You can help researchers with sudies into Grass Sickness and Laminitis

Get Involved!

Grass sickness has many symptoms in common with colic in the horse, but while many colics resolve, grass sickness has a very high mortality rate even with treatment, and it affects all types and ages of horses. The exact cause of the disease is currently unknown, although a type of toxin produced by a bacteria known as Clostridia botulinum is currently the best suspect, which lives in all types of soil. It is usually horses out at grass that become ill with grass sickness, and the greatest proportion of cases are between the ages of 2 and 7. Other risk factors include moving a horse onto a pasture previously affected by grass sickness, disturbances to the soil, and large numbers of birds present on the pasture, and stress in the affected horse or pony. It used to be thought that draft-type horses and ponies were more affected, but this has been proven not to be the case, and no links to vitamin or mineral deficiencies have yet been found. The best method of reducing grass sickness will be to vaccinate for it in the future.
The Animal Health Trust, the Equine Grass Sickness Fund, and the British Horse Society are all currently raising funds to support an on-going trial of a potential vaccine for grass sickness via the Moredun Institute at the University of Edinburgh. A pilot vaccine trial concluded earlier that the vaccine that has been developed is safe to give to horses, and provokes a reasonable immune response from vaccinated horses, so the next step is using the vaccine in a wide range of horses to confirm these results. The current trial began in 2014 and is ongoing, but more participants are required, to help ensure the best, most accurate results can be obtained, to bring a vaccine to market quickly. If you own a horse that lives on a pasture or on a farm that has previously been affected by grass sickness and would like to start your horse on the vaccine, please phone the practice to discuss what is involved with one of our vet surgeons or contact the Equine Grass Sickness Fund. You can find more details about Grass Sickness on their website:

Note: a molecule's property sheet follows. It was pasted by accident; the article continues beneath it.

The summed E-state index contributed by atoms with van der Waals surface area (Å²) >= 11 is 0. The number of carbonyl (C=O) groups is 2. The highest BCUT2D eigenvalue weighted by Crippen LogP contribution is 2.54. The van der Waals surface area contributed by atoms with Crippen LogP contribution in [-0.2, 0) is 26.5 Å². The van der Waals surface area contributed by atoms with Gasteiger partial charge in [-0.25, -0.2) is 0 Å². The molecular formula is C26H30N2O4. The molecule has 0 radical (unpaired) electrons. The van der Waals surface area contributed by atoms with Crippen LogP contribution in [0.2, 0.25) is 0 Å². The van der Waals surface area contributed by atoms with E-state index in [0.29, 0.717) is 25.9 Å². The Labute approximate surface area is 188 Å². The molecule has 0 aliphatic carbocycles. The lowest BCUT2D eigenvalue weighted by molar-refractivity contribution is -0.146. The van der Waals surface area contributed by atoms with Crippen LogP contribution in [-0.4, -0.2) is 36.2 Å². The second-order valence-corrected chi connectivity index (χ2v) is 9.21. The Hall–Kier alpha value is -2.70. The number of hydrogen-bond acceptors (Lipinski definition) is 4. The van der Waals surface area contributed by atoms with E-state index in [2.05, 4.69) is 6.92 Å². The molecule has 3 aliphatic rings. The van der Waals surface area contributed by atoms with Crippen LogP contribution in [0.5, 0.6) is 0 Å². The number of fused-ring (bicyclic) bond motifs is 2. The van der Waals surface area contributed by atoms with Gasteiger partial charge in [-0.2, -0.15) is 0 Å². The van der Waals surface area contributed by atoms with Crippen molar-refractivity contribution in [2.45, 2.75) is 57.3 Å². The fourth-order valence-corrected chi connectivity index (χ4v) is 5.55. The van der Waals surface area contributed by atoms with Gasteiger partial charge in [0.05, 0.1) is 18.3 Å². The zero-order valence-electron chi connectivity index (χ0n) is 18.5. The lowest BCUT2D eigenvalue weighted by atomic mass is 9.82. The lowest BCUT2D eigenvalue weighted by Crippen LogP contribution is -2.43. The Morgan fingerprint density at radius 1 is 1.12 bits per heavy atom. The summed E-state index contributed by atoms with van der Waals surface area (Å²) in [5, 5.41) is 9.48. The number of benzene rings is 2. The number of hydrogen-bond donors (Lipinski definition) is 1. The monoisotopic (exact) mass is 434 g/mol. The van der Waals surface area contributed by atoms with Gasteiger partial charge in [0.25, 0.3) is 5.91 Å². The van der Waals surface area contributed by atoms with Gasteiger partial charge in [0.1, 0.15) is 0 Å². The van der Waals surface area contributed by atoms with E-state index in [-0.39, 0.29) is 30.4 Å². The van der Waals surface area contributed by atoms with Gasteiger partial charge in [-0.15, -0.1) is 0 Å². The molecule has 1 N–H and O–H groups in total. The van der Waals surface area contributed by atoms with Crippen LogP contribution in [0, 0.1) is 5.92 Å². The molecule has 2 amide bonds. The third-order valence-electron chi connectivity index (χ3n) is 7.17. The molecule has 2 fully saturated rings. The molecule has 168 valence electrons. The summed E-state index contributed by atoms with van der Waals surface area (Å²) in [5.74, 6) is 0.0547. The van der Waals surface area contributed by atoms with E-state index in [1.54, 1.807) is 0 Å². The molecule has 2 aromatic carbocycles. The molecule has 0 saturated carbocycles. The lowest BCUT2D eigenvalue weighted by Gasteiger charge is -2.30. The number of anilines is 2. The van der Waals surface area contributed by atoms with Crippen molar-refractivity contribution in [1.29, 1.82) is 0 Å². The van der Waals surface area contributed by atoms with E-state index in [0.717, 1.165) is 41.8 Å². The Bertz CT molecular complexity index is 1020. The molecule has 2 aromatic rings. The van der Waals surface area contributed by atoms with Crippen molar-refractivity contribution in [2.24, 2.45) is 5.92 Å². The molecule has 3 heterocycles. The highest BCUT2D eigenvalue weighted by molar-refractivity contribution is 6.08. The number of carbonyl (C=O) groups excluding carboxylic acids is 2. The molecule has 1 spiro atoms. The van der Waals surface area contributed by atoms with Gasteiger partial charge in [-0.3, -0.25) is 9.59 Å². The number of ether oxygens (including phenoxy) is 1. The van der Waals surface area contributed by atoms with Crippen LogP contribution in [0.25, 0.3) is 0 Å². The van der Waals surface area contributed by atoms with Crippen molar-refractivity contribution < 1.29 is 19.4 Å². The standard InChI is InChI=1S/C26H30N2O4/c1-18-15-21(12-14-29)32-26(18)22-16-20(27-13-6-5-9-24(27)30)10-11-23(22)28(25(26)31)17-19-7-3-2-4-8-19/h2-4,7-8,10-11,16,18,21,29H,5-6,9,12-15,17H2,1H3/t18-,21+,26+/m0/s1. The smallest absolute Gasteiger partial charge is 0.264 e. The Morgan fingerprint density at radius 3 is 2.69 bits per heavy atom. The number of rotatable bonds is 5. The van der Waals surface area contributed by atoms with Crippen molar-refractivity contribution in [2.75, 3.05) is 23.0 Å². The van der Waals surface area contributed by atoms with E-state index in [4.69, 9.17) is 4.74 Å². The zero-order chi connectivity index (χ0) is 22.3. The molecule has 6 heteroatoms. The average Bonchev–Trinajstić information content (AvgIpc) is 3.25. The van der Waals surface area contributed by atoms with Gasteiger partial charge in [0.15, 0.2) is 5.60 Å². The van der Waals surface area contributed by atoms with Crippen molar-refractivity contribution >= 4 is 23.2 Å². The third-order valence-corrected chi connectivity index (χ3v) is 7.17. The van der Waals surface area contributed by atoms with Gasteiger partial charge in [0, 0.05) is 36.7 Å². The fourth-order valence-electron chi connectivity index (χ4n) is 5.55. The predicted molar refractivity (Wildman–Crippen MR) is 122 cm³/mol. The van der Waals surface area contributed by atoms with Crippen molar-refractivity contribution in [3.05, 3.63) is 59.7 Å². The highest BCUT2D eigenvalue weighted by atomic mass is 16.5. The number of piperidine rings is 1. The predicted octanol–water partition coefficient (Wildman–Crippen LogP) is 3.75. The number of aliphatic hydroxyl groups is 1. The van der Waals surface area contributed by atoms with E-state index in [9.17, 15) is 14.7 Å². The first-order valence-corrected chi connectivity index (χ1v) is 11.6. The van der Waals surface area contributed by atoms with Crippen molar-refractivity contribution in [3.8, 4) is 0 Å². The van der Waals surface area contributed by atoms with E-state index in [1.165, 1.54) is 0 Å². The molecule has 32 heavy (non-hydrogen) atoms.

Help find answers about laminitis – healthy horses please apply!


Laminitis is most common in overweight ponies and cobs, but can strike any horse at any time, and is particularly common after an episode of colic. For this reason, researchers working with the Animal Health Trust, the Royal Vet College, World Horse  Welfare, and Rossdales in Newmarket are looking for all kinds of horses and ponies, healthy or unhealthy, to sign up for their program which helps monitor weight and report any episodes of laminitis to them. There is a basic health questionnaire to answer, and then a monthly weight check (with a weigh tape) and all the reporting is done electronically – very simple and gives you a graph of any changes in your horse’s weight over time. If you are interested in helping out with this vital research, please contact us at the practice or go to to sign up. All the results are kept confidential, and your help to this valuable research will be greatly appreciated! The researchers are hoping for 3,000 participants but only have about 700 currently, and very few in Scotland – so here’s a chance to get our part of the country represented properly!